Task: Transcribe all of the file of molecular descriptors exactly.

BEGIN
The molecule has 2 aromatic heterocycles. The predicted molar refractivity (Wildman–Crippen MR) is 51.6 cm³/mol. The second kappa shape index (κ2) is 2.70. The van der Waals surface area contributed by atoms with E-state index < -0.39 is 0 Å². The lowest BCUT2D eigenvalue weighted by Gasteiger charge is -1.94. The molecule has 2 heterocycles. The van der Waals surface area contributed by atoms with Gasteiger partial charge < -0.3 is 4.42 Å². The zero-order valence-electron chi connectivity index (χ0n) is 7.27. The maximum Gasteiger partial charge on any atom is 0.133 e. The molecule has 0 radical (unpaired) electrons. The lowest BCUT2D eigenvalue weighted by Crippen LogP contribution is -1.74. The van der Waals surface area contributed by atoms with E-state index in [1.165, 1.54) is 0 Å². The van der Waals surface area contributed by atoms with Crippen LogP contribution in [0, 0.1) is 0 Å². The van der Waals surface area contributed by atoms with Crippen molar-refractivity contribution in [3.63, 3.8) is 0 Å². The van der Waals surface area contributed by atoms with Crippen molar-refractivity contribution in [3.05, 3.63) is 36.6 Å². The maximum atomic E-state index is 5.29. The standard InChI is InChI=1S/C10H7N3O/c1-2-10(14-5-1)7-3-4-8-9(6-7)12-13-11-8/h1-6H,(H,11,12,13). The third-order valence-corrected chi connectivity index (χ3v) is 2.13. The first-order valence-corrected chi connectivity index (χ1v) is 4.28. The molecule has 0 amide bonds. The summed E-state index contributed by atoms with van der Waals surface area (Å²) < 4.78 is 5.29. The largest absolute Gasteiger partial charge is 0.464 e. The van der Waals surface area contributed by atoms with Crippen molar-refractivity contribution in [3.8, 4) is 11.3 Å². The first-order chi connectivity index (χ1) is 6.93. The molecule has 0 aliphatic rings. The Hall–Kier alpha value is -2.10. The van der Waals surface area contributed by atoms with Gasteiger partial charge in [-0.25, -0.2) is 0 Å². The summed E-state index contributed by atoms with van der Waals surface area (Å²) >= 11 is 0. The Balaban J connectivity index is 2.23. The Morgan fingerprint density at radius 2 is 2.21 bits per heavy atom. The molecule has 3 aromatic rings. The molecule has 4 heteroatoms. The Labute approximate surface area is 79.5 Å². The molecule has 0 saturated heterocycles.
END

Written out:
The molecule has 2 aromatic heterocycles. The predicted molar refractivity (Wildman–Crippen MR) is 51.6 cm³/mol. The second kappa shape index (κ2) is 2.70. The van der Waals surface area contributed by atoms with E-state index < -0.39 is 0 Å². The lowest BCUT2D eigenvalue weighted by Gasteiger charge is -1.94. The molecule has 2 heterocycles. The van der Waals surface area contributed by atoms with Gasteiger partial charge < -0.3 is 4.42 Å². The zero-order valence-electron chi connectivity index (χ0n) is 7.27. The maximum Gasteiger partial charge on any atom is 0.133 e. The molecule has 0 radical (unpaired) electrons. The lowest BCUT2D eigenvalue weighted by Crippen LogP contribution is -1.74. The van der Waals surface area contributed by atoms with E-state index in [1.165, 1.54) is 0 Å². The van der Waals surface area contributed by atoms with Crippen LogP contribution in [0, 0.1) is 0 Å². The van der Waals surface area contributed by atoms with Crippen molar-refractivity contribution in [3.63, 3.8) is 0 Å². The van der Waals surface area contributed by atoms with Crippen molar-refractivity contribution in [3.05, 3.63) is 36.6 Å². The maximum atomic E-state index is 5.29. The standard InChI is InChI=1S/C10H7N3O/c1-2-10(14-5-1)7-3-4-8-9(6-7)12-13-11-8/h1-6H,(H,11,12,13). The third-order valence-corrected chi connectivity index (χ3v) is 2.13. The first-order valence-corrected chi connectivity index (χ1v) is 4.28. The molecule has 0 amide bonds. The summed E-state index contributed by atoms with van der Waals surface area (Å²) < 4.78 is 5.29. The largest absolute Gasteiger partial charge is 0.464 e. The van der Waals surface area contributed by atoms with Crippen molar-refractivity contribution in [3.8, 4) is 11.3 Å². The first-order chi connectivity index (χ1) is 6.93. The molecule has 0 aliphatic rings. The Hall–Kier alpha value is -2.10. The van der Waals surface area contributed by atoms with Gasteiger partial charge in [-0.25, -0.2) is 0 Å². The summed E-state index contributed by atoms with van der Waals surface area (Å²) >= 11 is 0. The Balaban J connectivity index is 2.23. The Morgan fingerprint density at radius 2 is 2.21 bits per heavy atom. The molecule has 3 aromatic rings. The molecule has 4 heteroatoms. The Labute approximate surface area is 79.5 Å². The molecule has 0 saturated heterocycles.